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Day +4 post transplant


Currently sat in isolation following a MUD (matched unrelated donor). Stem cell transplant, day. Zero was on Wednesday and it really did feel like I was being given my life back after being diagnosed with perhipial T cell lymphoma in November. I've been through 4xchop chemo, intrathecal and Iv methotrexate reformed and IVE chemo just to get to the point where stem cell was an option for me, it's my best chance of avoiding relapse and in all honesty I was not sure I would get here. I'm keeping positive overall but am experiencing some side effects now, particularly tummy trouble. The transplant team and nurses are amazing and I have been able to 'do up' my room to make it a bit more homely which I think has been good for my mind.
I'm doing good with keeping active so my legs haven't failed me yet- has been a problem on previous stays. I stretch daily and am trying to do the excersises the physio has recommended.
I'm also very lucky to have access to a complementary therapist so have oils to smell and reflexology which feels like a treat amongst all of this.
Reading the forum has been helpful to see what to expect and it's good to know that side effects are normal.
It's a strange position to be in, and a year ago the thought would have been frightening, I have had a good year though, found so much joy in this and lived so well! Just got this last hurdle! The sun is shining outside and wish I was out in it... but I need to remember I'm lucky to be here and I will value that sunshine even more when I get out.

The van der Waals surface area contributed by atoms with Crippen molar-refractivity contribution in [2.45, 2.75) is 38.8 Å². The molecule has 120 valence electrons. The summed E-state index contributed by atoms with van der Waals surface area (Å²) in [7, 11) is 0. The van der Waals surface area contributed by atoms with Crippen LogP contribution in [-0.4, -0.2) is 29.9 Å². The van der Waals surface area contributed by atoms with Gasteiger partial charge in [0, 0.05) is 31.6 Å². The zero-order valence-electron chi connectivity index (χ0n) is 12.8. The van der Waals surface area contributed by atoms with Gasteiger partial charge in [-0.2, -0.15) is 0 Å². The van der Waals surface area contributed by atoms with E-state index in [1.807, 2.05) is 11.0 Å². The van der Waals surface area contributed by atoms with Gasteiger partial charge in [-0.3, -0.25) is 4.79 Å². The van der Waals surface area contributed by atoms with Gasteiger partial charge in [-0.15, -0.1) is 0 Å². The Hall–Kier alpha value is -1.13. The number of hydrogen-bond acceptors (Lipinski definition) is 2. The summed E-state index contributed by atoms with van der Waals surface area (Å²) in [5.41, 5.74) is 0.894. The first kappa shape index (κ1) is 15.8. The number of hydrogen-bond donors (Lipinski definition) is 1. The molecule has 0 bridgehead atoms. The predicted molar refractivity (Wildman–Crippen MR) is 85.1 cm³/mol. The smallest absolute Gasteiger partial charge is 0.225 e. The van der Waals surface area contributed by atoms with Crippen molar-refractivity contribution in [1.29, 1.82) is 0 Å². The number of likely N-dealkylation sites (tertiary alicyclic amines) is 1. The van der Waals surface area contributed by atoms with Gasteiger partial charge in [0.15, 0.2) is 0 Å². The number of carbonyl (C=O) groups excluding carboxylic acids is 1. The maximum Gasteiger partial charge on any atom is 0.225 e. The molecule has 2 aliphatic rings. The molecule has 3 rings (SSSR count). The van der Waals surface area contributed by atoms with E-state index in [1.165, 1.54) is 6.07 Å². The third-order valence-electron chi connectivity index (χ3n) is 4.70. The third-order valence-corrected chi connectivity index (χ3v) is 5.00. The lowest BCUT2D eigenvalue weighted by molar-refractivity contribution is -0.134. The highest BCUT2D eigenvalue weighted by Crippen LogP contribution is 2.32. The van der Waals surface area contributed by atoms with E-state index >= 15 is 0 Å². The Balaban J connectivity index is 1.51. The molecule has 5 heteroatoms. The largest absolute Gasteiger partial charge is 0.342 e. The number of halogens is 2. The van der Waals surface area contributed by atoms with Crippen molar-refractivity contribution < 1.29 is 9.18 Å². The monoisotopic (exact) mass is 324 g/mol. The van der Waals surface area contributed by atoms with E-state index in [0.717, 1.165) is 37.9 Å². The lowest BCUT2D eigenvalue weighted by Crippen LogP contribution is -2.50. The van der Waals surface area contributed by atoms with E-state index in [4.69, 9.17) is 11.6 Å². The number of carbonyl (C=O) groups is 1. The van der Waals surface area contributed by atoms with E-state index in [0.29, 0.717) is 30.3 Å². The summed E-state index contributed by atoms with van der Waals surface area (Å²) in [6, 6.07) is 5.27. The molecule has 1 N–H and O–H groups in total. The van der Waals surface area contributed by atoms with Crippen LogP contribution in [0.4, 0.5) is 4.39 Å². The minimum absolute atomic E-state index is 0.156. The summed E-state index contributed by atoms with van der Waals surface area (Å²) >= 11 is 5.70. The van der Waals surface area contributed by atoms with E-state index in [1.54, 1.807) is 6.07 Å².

Bit of a ramble of thoughts here!

Hoping to hear your stories and how you got on,


  • Good morning

    It's so lovely to hear from you - Happy day +5 to you! :D

    I actually felt a little lump grow in my throat reading your post as everything you have said is extremely similar to how my experience of my earlier post transplant days were (almost 6 years ago!). I too decorated my room to help my mind and put photos all around my room of friends and family to remind me of the good times and make me look forward to more of them once I was recovered! This helped so much. I was also known as the 'pink girl' as I was 24 at the time of transplant and I scattered my room in pink heart pillows and cupcake bedding!! Not everyone's taste but it was definitely better looking at that thank the plain great clinical walls ;)

    Do you mind me asking how long you are in hospital for?